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Spring Championship Meets
PVS Senior Championships will be held March 10-13 at George Mason University. Officials wishing to work at this meet should submit the application found on the PVS website. You must apply no later than March 3 for specific deck positions. However, late applications and walk-ins are also welcome and will be assigned to available positions. Our lead evaluator for this meet will be Pat Lunsford. Pat is a long-time official who has held many leadership positions in USA Swimming. He has served as National Officials Chair, as Program Operations Vice President, as Meet Referee for several National Championships, and was the Starter for the 2004 Olympic Games in Athens.
Concurrent with Senior Champs, PVS Junior Championships will likewise be held March 10-13 at George Mason University. Officials wishing to work at this meet should submit the application found on the PVS website. You must apply no later than March 3 for assigned deck positions. This meet is separate from Senior Champs and is held under a separate sanction, although the finals sessions will be swum combined with the finals of Senior Champs.
On the following weekend, March 17-20, PVS 14 & Under Junior Olympic Championships will be held at Fairland Aquatic Center. The application to work at this meet can likewise be found on the PVS website. You must apply no later than March 10 for specific deck positions. Once again, late applications and walk-ins are welcome and will be assigned to available positions.
PVS Senior Championships and PVS 14 & Under Junior Olympic Championships are “Officials Qualifying Meets,” offering the opportunity for formal evaluation at the N2 level (JOs) and the N2 and N3 levels (Seniors). Any official interested in being evaluated at these championship meets must apply in advance.
New Officials / Advancing Officials
You Make the Call
Why N2 or N3?
Requirements for progression to N2 and N3 levels in the positions of Stroke and Turn Judge, Chief Judge, Starter, Deck Referee, and Administrative Referee can be found on the USA Swimming website.
Did You Know . . .
The Timeline - by Morgan Hurley
Hy-Tek prepares the timeline based on a number of factors. Each heat is estimated to finish within the seed time of the slowest athlete in the heat. Additionally, Hy-Tek uses an estimation of the time from when one heat finishes to when the next heat begins. This time, called the “interval time,” is usually set at 15 or 20 seconds when dive-over starts are used. An additional 15 seconds is usually added for events that use backstroke starts. These interval times are user-adjustable.
Prior to the start of a swim meet, the timeline is used by the meet manager to ensure that the meet can be conducted within the time that the pool is available and that sessions can start at the times advertised in the meet announcement. In some cases, warm-up times or the times when a session will begin may be changed based on the estimated session lengths in the timeline. Positive check-in may be used to minimize the number of open lanes. Any such changes would be communicated to coaches and other meet personnel and posted on www.pvswim.org before the date that the meet begins. Another adjustment that the meet manager might make is to reduce the interval time in the timeline, although it would usually not be reduced to less than 15 seconds.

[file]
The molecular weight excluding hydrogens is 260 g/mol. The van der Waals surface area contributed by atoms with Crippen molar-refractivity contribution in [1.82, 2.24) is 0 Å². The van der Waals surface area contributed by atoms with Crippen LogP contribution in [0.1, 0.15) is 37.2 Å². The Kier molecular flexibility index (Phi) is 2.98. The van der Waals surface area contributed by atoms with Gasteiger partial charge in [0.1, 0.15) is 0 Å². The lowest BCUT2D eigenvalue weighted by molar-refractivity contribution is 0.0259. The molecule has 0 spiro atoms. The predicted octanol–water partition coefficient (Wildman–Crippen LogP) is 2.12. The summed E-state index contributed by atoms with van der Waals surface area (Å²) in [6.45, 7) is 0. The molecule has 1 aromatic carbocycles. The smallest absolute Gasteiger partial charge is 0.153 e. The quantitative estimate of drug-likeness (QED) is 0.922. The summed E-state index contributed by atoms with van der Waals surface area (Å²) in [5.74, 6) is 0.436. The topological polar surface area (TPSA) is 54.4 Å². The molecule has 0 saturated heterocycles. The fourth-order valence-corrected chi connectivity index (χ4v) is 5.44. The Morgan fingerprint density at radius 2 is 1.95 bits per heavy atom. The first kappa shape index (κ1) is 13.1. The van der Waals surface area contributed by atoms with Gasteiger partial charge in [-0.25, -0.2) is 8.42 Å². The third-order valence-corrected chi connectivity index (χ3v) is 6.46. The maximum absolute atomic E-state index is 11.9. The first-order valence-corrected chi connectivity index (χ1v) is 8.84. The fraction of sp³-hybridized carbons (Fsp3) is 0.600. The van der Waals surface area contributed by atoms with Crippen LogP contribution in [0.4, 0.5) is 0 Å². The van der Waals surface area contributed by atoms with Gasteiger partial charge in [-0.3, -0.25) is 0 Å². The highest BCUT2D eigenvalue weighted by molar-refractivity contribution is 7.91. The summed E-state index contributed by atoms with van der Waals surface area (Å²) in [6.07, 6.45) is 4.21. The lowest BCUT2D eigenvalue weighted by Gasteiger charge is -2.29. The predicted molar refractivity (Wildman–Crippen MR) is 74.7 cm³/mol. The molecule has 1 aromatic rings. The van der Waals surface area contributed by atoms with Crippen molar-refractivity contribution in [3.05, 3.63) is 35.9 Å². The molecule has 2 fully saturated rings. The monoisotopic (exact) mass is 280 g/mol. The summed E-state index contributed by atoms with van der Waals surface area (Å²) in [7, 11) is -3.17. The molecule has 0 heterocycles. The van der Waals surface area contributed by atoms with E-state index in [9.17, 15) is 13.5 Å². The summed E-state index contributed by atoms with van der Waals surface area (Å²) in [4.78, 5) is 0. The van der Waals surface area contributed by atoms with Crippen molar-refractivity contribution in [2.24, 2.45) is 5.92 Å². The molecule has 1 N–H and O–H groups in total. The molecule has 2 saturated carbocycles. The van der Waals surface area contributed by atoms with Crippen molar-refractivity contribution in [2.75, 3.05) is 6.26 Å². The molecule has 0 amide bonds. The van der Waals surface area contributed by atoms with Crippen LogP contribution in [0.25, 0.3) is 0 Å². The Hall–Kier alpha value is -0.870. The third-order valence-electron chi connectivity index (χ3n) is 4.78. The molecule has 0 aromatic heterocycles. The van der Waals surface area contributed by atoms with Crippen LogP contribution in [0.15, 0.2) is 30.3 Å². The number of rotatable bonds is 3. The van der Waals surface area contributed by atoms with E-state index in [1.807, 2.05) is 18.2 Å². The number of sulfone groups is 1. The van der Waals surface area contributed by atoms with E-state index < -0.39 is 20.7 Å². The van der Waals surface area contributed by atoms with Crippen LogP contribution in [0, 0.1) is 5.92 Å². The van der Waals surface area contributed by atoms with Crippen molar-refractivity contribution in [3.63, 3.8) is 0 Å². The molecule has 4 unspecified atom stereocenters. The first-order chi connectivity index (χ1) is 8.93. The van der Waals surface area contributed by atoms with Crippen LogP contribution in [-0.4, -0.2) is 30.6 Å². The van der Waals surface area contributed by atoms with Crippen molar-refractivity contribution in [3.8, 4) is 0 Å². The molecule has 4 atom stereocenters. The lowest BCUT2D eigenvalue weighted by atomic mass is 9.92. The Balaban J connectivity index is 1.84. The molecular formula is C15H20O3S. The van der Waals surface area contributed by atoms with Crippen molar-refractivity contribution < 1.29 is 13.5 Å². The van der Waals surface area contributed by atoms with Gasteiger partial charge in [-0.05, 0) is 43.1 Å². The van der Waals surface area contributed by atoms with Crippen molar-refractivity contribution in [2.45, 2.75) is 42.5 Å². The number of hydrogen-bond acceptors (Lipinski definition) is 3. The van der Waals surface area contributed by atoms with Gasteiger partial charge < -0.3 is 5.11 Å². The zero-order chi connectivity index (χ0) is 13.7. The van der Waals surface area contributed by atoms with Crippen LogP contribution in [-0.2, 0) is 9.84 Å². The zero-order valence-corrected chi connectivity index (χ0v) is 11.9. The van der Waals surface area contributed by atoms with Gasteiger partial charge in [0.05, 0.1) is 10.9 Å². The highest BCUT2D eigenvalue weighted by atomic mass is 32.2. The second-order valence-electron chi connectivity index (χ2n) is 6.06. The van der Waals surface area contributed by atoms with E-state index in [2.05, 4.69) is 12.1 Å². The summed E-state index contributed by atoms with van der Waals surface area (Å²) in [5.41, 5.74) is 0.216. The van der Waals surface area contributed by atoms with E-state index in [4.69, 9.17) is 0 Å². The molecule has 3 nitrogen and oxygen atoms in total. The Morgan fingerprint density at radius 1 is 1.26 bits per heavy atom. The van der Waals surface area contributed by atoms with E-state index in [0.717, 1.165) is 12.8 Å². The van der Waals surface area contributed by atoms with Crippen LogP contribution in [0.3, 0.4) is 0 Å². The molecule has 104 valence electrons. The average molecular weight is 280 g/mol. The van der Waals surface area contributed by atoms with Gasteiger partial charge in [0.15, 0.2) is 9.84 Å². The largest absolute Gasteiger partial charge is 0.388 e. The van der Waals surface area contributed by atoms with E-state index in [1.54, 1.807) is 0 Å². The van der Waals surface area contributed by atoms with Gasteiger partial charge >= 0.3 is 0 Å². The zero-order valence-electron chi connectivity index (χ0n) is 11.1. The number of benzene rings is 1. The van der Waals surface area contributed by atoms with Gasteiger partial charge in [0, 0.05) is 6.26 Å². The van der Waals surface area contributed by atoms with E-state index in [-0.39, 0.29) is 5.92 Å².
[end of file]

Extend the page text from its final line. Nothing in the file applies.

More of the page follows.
Where an event is subject to positive check-in, the number of heats in events that are not seeded will be noted with a “u” on the timeline - which stands for “unseeded.” Timelines prepared before events subject to positive check-in have been seeded can be based on the maximum number of heats that could be swum if all entered athletes were swim. Alternatively, a “no-show” factor can be established, e.g., 5%, 10%, etc., based on the number of athletes that are not expected to swim. These are choices that can be made by the Hy-Tek user.
Prior to beginning a session, the deck referee should check the timeline to determine the interval time that was used. (The interval time is printed near the top of the timeline.) The interval time provides a target for the deck referee, although a shorter interval time might be desirable if the session is scheduled to end after the subsequent session’s warm-ups are scheduled to begin. During the meet, the actual times that events start should be marked on the timeline. The referee might perform this task or delegate it to another official such as the starter or the timing system operator.
There are a variety of reasons that a session can get behind the times in the timeline, such as delayed start of a session, equipment malfunctions, or a large number of disqualifications that require the attention of the referee. Tools that are available to the referee to “make-up” time include combining heats that are not full, particularly for longer distance events, or processing disqualifications while a heat of athletes is in the water. In no case should the referee and the starter rush a start before the athletes are ready.
For more information on timelines, see the Hy-Tek User Manual.
Resolution to ‘You Make